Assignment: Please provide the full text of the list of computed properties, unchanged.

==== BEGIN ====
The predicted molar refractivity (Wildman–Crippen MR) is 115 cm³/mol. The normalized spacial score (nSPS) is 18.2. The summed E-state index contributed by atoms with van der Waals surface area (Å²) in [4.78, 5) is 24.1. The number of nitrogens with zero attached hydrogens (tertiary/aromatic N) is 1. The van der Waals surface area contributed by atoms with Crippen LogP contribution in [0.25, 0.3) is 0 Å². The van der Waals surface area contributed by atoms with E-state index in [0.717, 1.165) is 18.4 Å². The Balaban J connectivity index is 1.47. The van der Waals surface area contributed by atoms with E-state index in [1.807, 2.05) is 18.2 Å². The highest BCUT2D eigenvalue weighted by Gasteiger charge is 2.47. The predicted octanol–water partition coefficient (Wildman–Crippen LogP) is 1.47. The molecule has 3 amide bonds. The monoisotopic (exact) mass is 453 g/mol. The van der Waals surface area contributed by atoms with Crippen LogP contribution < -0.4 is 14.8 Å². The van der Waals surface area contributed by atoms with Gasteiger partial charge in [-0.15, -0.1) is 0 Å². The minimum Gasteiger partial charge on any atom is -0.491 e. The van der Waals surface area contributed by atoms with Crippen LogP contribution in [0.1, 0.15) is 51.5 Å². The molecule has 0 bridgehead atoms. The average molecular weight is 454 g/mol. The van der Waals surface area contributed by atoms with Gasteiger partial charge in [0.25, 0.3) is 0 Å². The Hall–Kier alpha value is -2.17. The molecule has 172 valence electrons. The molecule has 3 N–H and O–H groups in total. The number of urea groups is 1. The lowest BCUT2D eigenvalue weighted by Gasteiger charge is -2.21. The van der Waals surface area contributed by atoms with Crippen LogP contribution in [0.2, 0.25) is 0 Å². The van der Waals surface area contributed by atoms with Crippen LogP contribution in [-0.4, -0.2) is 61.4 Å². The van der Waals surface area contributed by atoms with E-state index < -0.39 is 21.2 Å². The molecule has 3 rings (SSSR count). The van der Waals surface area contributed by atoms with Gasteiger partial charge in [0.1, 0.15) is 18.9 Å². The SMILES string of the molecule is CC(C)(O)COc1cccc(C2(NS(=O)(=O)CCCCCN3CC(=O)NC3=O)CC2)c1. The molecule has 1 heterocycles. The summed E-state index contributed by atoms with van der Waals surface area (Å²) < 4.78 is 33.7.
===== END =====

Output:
The predicted molar refractivity (Wildman–Crippen MR) is 115 cm³/mol. The normalized spacial score (nSPS) is 18.2. The summed E-state index contributed by atoms with van der Waals surface area (Å²) in [4.78, 5) is 24.1. The number of nitrogens with zero attached hydrogens (tertiary/aromatic N) is 1. The van der Waals surface area contributed by atoms with Crippen LogP contribution in [0.25, 0.3) is 0 Å². The van der Waals surface area contributed by atoms with E-state index in [0.717, 1.165) is 18.4 Å². The Balaban J connectivity index is 1.47. The van der Waals surface area contributed by atoms with E-state index in [1.807, 2.05) is 18.2 Å². The highest BCUT2D eigenvalue weighted by Gasteiger charge is 2.47. The predicted octanol–water partition coefficient (Wildman–Crippen LogP) is 1.47. The molecule has 3 amide bonds. The monoisotopic (exact) mass is 453 g/mol. The van der Waals surface area contributed by atoms with Crippen LogP contribution < -0.4 is 14.8 Å². The van der Waals surface area contributed by atoms with Gasteiger partial charge in [-0.15, -0.1) is 0 Å². The minimum Gasteiger partial charge on any atom is -0.491 e. The van der Waals surface area contributed by atoms with Crippen LogP contribution in [0.1, 0.15) is 51.5 Å². The molecule has 0 bridgehead atoms. The average molecular weight is 454 g/mol. The van der Waals surface area contributed by atoms with Gasteiger partial charge in [0.25, 0.3) is 0 Å². The Hall–Kier alpha value is -2.17. The molecule has 172 valence electrons. The molecule has 3 N–H and O–H groups in total. The number of urea groups is 1. The lowest BCUT2D eigenvalue weighted by Gasteiger charge is -2.21. The van der Waals surface area contributed by atoms with Crippen LogP contribution in [0.2, 0.25) is 0 Å². The van der Waals surface area contributed by atoms with Crippen LogP contribution in [-0.4, -0.2) is 61.4 Å². The van der Waals surface area contributed by atoms with E-state index < -0.39 is 21.2 Å². The molecule has 3 rings (SSSR count). The van der Waals surface area contributed by atoms with Gasteiger partial charge in [0.1, 0.15) is 18.9 Å². The SMILES string of the molecule is CC(C)(O)COc1cccc(C2(NS(=O)(=O)CCCCCN3CC(=O)NC3=O)CC2)c1. The molecule has 1 heterocycles. The summed E-state index contributed by atoms with van der Waals surface area (Å²) < 4.78 is 33.7.